The pre-eminent Soviet composer Dmitri Shostakovich said that it was his student (and later friend) Veniamin Fleishman who had introduced him to the world of Jewish folk music. Thus, it can be said that Shostakovich's well-known vocal cycle From Jewish Folk Poetry (op. 79, composed in 1948, first performance in 1953, after Stalin's death), as well as numerous quotations from Jewish folk music in the maestro's postwar body of chamber music and in his First Violin Concerto (op. 77, composed in 1948), owe their existence to Veniamin Fleishman.
Veniamin Fleishman was born in 1913 in Bezhetsk, 240 kilometers (150 miles) north of Moscow, to the dentist Iosif Fleishman and the teacher Rakhil Fleishman. Veniamin's parents had moved to the safer, albeit more provincial, town of Bezhetsk from their native Vilna in 1911, after Rakhil had served a prison term for her revolutionary activities. They raised five children. Three of their sons, as well as a son-in-law, would die in the Soviet-German war of 1941-45.
Veniamin grew up in a musical atmosphere, and, according to his mother, as a baby he had begun to sing before he could speak. He played the piano and the violin. The parents wanted him to study engineering, and, because of this, Veniamin's early biography was so tortuous. However, in 1937 he managed to enroll in the Leningrad (St. Petersburg) Conservatory, becoming a student of Dmitri Shostakovich. They became friends, and Veniamin named his firstborn son Dmitri, after his teacher. Upon finishing his first year of study, Veniamin Fleishman wrote his first work – a cycle of romances based on poetic texts by Goethe and Mikhail Lermontov.
Following the outbreak of the Soviet-German war, Veniamin tried to enlist in the Red Army, despite having an exemption from military service. Because of his lack of systematic military training, he was assigned to the Leningrad People's Militia (opolcheniie). Shostakovich later wrote about him:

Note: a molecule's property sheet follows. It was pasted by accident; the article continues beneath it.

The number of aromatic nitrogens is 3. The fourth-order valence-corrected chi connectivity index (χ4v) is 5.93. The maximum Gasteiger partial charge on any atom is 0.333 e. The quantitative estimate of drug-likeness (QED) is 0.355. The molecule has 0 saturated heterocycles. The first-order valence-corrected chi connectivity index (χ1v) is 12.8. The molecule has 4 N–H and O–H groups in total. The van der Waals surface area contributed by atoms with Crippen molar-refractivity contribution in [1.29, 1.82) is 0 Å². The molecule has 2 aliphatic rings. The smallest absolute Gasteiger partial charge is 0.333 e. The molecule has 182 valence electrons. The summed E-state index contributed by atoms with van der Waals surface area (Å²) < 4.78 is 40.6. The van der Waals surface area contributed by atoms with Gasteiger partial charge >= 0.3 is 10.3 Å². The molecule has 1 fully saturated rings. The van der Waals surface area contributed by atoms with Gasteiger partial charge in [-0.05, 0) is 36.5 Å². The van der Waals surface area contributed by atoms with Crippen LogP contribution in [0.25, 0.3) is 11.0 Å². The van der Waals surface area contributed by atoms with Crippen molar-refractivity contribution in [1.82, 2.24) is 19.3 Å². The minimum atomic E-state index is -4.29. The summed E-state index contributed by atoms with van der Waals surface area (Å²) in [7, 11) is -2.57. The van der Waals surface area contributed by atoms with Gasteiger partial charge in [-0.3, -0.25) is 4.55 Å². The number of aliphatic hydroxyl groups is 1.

"He [Fleishman] went into the People's Volunteer Guard (opolcheniie). They were all candidates for corpsehood. They were barely trained and poorly armed, and thrown into the most dangerous areas. A soldier could still entertain hopes of survival, but a volunteer guardsman, no. The guard of the Kuibyshev District, which was the one Fleishman joined, perished almost completely".1
In September (most likely on September 14) 1941, Veniamin Fleishman was killed during the defense of the Leningrad suburb Krasnoie Selo. According to an eyewitness account, he died in a pillbox that was blown up by the enemy.
In the late 1930s, Veniamin conceived his main oeuvre – the one-act opera Rothschild's Violin, based on Chekhov's eponymous short story. Prior to the war, he was able to finish the piano reduction, and began work on the orchestration. Captain Boris Kliuzner, who also took part in the defense of Leningrad, managed to retrieve Fleishman's papers out of the besieged city and bring them to Shostakovich. Having learned of Fleishman's death, Shostakovich finished the orchestration himself. The opera was performed for the first time in Moscow in 1960, at Shostakovich's intiative. In 1968, it was staged by the Leningrad Experimental Studio for Chamber Opera of the Leningrad Conservatory. Immediately, the Party authorities branded the opera as "Zionist" and banned it from further performance.
Veniamin's brother, Isai Fleishman, was killed on the Leningrad front in the autumn of 1941. The youngest brother, Sergeant Ilia Fleishman, died during the defense of Voronezh, southern Russia, in August 1942.
The Soviet composer Ian Frenkel dedicated an article to the memory of Veniamin Fleishman:
The article ends with the following words:
"Veniamin Fleishman has fallen. But his death, like the deaths of millions of other victims of the fascist invasion and fascist atrocities, will be avenged.
Forty years ago, a titan of Jewish poetry [a veiled reference to Hayim Nahman Bialik], stunned by the horrors of the Kishinev pogrom, …composed verses imbued with wrath and pain, excoriating his brethren for their weakness, passivity, and inability to resist.
Much has changed since then.
Today, the Jews of the Soviet Union, together with all the peoples of the country, are fighters of the great Red Army, which has not only successfully resisted the modern murderers and instigators of all-Jewish pogroms, but is now going to bring swift and merciless retribution upon their heads.
The butcher's bill will be presented; it will be paid in full. Measure for measure.
This bill will also list the name of Veniamin Fleishman, an unrealized hope of his motherland and his people".